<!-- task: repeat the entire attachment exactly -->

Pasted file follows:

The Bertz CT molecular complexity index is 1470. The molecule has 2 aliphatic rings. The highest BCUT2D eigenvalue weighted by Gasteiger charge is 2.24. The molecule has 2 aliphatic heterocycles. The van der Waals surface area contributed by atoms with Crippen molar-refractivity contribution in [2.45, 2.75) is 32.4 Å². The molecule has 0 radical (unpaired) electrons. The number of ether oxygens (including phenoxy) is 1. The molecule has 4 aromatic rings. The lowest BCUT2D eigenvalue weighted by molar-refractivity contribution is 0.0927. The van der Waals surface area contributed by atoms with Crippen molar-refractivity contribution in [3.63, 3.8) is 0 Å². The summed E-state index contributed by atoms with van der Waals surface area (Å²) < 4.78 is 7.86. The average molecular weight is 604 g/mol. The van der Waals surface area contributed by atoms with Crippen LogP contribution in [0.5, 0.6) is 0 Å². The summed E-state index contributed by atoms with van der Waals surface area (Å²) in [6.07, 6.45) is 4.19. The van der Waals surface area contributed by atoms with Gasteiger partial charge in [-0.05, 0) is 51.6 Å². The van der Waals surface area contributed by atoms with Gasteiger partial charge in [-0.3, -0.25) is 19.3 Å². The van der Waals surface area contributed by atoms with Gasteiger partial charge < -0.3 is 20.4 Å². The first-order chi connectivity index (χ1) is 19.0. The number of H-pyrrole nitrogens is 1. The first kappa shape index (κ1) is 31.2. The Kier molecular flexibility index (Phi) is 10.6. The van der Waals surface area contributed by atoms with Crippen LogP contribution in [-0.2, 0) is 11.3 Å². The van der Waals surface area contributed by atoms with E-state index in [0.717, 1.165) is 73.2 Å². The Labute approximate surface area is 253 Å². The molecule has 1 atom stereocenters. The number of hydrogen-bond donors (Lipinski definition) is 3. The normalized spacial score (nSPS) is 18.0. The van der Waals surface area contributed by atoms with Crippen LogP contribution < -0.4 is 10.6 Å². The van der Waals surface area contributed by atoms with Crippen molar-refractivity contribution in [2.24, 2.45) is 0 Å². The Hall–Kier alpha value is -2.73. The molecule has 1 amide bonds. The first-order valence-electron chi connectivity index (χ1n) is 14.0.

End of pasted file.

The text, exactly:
The Bertz CT molecular complexity index is 1470. The molecule has 2 aliphatic rings. The highest BCUT2D eigenvalue weighted by Gasteiger charge is 2.24. The molecule has 2 aliphatic heterocycles. The van der Waals surface area contributed by atoms with Crippen molar-refractivity contribution in [2.45, 2.75) is 32.4 Å². The molecule has 0 radical (unpaired) electrons. The number of ether oxygens (including phenoxy) is 1. The molecule has 4 aromatic rings. The lowest BCUT2D eigenvalue weighted by molar-refractivity contribution is 0.0927. The van der Waals surface area contributed by atoms with Crippen molar-refractivity contribution in [3.63, 3.8) is 0 Å². The summed E-state index contributed by atoms with van der Waals surface area (Å²) < 4.78 is 7.86. The average molecular weight is 604 g/mol. The van der Waals surface area contributed by atoms with Crippen LogP contribution in [0.5, 0.6) is 0 Å². The summed E-state index contributed by atoms with van der Waals surface area (Å²) in [6.07, 6.45) is 4.19. The van der Waals surface area contributed by atoms with Gasteiger partial charge in [-0.05, 0) is 51.6 Å². The van der Waals surface area contributed by atoms with Gasteiger partial charge in [-0.3, -0.25) is 19.3 Å². The van der Waals surface area contributed by atoms with Gasteiger partial charge < -0.3 is 20.4 Å². The first-order chi connectivity index (χ1) is 19.0. The number of H-pyrrole nitrogens is 1. The first kappa shape index (κ1) is 31.2. The Kier molecular flexibility index (Phi) is 10.6. The van der Waals surface area contributed by atoms with Crippen LogP contribution in [-0.2, 0) is 11.3 Å². The van der Waals surface area contributed by atoms with E-state index in [0.717, 1.165) is 73.2 Å². The Labute approximate surface area is 253 Å². The molecule has 1 atom stereocenters. The number of hydrogen-bond donors (Lipinski definition) is 3. The normalized spacial score (nSPS) is 18.0. The van der Waals surface area contributed by atoms with Crippen LogP contribution < -0.4 is 10.6 Å². The van der Waals surface area contributed by atoms with Crippen molar-refractivity contribution in [2.24, 2.45) is 0 Å². The Hall–Kier alpha value is -2.73. The molecule has 1 amide bonds. The first-order valence-electron chi connectivity index (χ1n) is 14.0.